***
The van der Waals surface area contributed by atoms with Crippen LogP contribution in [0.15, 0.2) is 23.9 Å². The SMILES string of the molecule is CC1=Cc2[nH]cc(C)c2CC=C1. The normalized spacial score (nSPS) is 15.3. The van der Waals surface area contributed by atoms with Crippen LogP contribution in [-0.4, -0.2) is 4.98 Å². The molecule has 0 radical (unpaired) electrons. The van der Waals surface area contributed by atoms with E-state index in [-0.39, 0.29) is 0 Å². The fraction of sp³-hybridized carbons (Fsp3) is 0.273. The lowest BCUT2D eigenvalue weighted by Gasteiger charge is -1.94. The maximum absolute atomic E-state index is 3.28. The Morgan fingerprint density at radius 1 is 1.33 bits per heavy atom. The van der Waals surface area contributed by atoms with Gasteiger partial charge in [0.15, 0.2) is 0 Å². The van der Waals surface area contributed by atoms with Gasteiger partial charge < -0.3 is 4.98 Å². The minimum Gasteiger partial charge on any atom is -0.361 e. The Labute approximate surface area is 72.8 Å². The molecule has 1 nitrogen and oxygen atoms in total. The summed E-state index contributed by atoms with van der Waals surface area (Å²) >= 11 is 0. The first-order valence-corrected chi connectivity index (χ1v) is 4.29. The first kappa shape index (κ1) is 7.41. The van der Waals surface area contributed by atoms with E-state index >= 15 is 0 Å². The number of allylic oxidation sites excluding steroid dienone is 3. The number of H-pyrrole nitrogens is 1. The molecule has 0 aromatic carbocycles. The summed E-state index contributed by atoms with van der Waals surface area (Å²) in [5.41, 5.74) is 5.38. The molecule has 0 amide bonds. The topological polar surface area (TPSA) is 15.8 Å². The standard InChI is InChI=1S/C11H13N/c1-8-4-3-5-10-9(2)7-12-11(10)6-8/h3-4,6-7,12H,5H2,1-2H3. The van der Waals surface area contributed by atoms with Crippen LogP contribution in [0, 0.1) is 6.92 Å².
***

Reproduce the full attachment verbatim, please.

The van der Waals surface area contributed by atoms with Crippen LogP contribution in [0.15, 0.2) is 23.9 Å². The SMILES string of the molecule is CC1=Cc2[nH]cc(C)c2CC=C1. The normalized spacial score (nSPS) is 15.3. The van der Waals surface area contributed by atoms with Crippen LogP contribution in [-0.4, -0.2) is 4.98 Å². The molecule has 0 radical (unpaired) electrons. The van der Waals surface area contributed by atoms with E-state index in [-0.39, 0.29) is 0 Å². The fraction of sp³-hybridized carbons (Fsp3) is 0.273. The lowest BCUT2D eigenvalue weighted by Gasteiger charge is -1.94. The maximum absolute atomic E-state index is 3.28. The Morgan fingerprint density at radius 1 is 1.33 bits per heavy atom. The van der Waals surface area contributed by atoms with Gasteiger partial charge in [0.15, 0.2) is 0 Å². The van der Waals surface area contributed by atoms with Gasteiger partial charge < -0.3 is 4.98 Å². The minimum Gasteiger partial charge on any atom is -0.361 e. The Labute approximate surface area is 72.8 Å². The molecule has 1 nitrogen and oxygen atoms in total. The summed E-state index contributed by atoms with van der Waals surface area (Å²) >= 11 is 0. The first-order valence-corrected chi connectivity index (χ1v) is 4.29. The first kappa shape index (κ1) is 7.41. The van der Waals surface area contributed by atoms with E-state index >= 15 is 0 Å². The number of allylic oxidation sites excluding steroid dienone is 3. The number of H-pyrrole nitrogens is 1. The molecule has 0 aromatic carbocycles. The summed E-state index contributed by atoms with van der Waals surface area (Å²) in [5.41, 5.74) is 5.38. The molecule has 0 amide bonds. The topological polar surface area (TPSA) is 15.8 Å². The standard InChI is InChI=1S/C11H13N/c1-8-4-3-5-10-9(2)7-12-11(10)6-8/h3-4,6-7,12H,5H2,1-2H3. The van der Waals surface area contributed by atoms with Crippen LogP contribution in [0, 0.1) is 6.92 Å².